Just know this: You’ll still be kicking around here when you’re 39 years old, with a 32-year diaversary on the horizon, and you have NO plans to give in to this disease. You’re headed for that Joslin 50-year medal, and it’s not going to stop there! Please think about what I’ve said, about taking care of yourself and taking steps to whip that diabetes into better shape now rather than later. You could feel a lot better. I know you can do it.

This post is for wego Health Activist Writer’s Month Challenge. The prompt: Dear 16-year-old-me. Write a letter to yourself at age 16. What would you tell yourself? What would you make your younger self aware of?


d-superpower (#HAWMC day 3)

April 3, 2012

If I had a superpower, it would be knowing which factor(s) played the most prominent role in whatever random, crazy-ass blood sugar (RCA BG) is showing up on my meter at that point in time. Hell, I’d like to be able to tell which factors were responsible for ANY type 1’s RCA BG! Wouldn’t that be so awesome? No more guessing! No more frustration!

Because, on any given day, some RCA BG shows up (let’s be real, sometimes there are more than one per day) and then I get to play the type 1 “Many Questions Game” to try and figure out what happened, and what to do next. Between equipment malfunctions, type 1 malfunctions, and regular life malfunctions, the number of factors playing a role is huge. Here’s a sample of an RCA BG situation of mine:

3pm. Meter says: 269 mg/dl. Dexcom says: 250 with 1 arrow going straight up ^, meaning the trend is that it’s rising at 2 mg/dl per minute. And the questions start piling up in my brain:

  • Did I eat lunch?
  • What time did I eat lunch?
  • How many carbs were in my lunch?
  • Did I bolus for the carbs in my lunch?
  • Did I SWAG (scientific wild-assed guess) the carbs in my lunch?
  • Did I correct for whatever BG was before lunch?
  • Do I have any IOB (insulin on board) now?
  • Is my pump tubing blocked?
  • Is my pump infusion site bloody, blocked or otherwise malfunctioning?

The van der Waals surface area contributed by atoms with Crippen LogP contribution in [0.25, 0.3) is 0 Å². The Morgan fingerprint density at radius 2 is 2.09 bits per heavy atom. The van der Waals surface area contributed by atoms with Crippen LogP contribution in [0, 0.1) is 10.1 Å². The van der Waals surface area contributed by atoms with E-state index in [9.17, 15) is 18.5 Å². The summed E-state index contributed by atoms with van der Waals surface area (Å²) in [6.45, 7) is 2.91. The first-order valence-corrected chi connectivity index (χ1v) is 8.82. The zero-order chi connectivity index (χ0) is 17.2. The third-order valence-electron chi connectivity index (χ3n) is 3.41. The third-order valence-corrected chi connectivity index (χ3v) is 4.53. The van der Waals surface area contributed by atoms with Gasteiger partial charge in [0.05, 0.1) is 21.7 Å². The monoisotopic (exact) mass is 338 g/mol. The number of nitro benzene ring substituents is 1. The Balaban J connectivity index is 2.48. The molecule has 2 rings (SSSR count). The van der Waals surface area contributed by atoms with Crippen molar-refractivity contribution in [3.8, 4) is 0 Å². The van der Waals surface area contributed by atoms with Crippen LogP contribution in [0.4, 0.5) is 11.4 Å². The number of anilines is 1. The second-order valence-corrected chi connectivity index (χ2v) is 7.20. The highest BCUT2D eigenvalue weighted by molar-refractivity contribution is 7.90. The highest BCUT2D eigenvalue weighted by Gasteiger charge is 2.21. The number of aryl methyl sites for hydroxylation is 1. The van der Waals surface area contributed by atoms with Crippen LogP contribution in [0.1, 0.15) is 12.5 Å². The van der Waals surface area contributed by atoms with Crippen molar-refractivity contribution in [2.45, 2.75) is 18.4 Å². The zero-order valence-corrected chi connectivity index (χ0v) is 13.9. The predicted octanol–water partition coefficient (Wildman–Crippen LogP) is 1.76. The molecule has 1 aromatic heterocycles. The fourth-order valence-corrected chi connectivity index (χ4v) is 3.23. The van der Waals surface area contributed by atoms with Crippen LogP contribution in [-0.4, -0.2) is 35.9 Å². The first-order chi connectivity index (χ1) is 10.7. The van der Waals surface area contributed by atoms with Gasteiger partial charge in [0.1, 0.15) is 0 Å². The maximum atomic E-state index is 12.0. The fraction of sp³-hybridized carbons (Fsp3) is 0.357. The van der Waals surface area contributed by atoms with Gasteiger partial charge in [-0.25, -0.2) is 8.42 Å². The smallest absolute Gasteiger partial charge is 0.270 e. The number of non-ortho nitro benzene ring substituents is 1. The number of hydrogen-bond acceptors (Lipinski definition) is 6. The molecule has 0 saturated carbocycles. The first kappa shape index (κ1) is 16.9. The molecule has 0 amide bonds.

• Did my pump site get disconnected?
  • Is my pump site getting too old?
  • Did I refill my pump with insulin this morning?
  • Did I use a new insulin infusion set?
  • Is my pump site in scar tissue?
  • Is my insulin at the end of the bottle, when it can get suspicious for some odd reason?
  • Was I low this morning and turned my basal rate down or off for a while, which F’s up the hours afterward?
  • Was I low this morning and turned my basal rate off, and did I forgot to turn it back on?
  • Did I forget to check earlier this morning for the stupid dawn phenomenon, and correct if it was high?
  • Did my dawn phenomenon go even higher than it usually does this morning?
  • How much caffeine have I had today? Have I had more caffeine than usual?
  • Have I exercised in the last 4 hours? 8 hours? 12 hours? 24 hours?
  • If I did exercise, what kind of exercise was it? aerobic or anaerobic? For how long?
  • Have I gotten up from my desk in the last several hours?
  • Did I eat something in the office kitchen when I was passing through earlier?
  • Did I bolus for whatever I ate, if I ate something?
  • Did I test before I ate, if I bolused?
  • What day of my cycle is it? One of the days each month when I need to crank the temp basal up? (Hello, PMS/insulin resistance!!)
  • Am I stressed–about work, about life, about anything specific? More stressed than usual?
  • Stressed about anything other than this high BG?!?!
  • If I am stressed, what amount of stress am I having and what’s my stress correction factor? How many insulin units per how much stress? HOW does one measure amounts of stress to allocate units of insulin for it?!?!

I got exhausted just typing these questions, nearly as badly as if I were dealing with them right now. With my superpower, I’d know both WHY the RCA BG was whatever # it was, and I’d know WHAT TO DO to fix it immediately and so it didn’t happen again. What a relief that would be.

No. More. Random. Crazy-Ass. Blood. Glucose!

For the wego Health Activist Writer’s Month Challenge (#HAWMC) prompt for Day 3: Superpower Day. If you had a superpower – what would it be? How would you use it?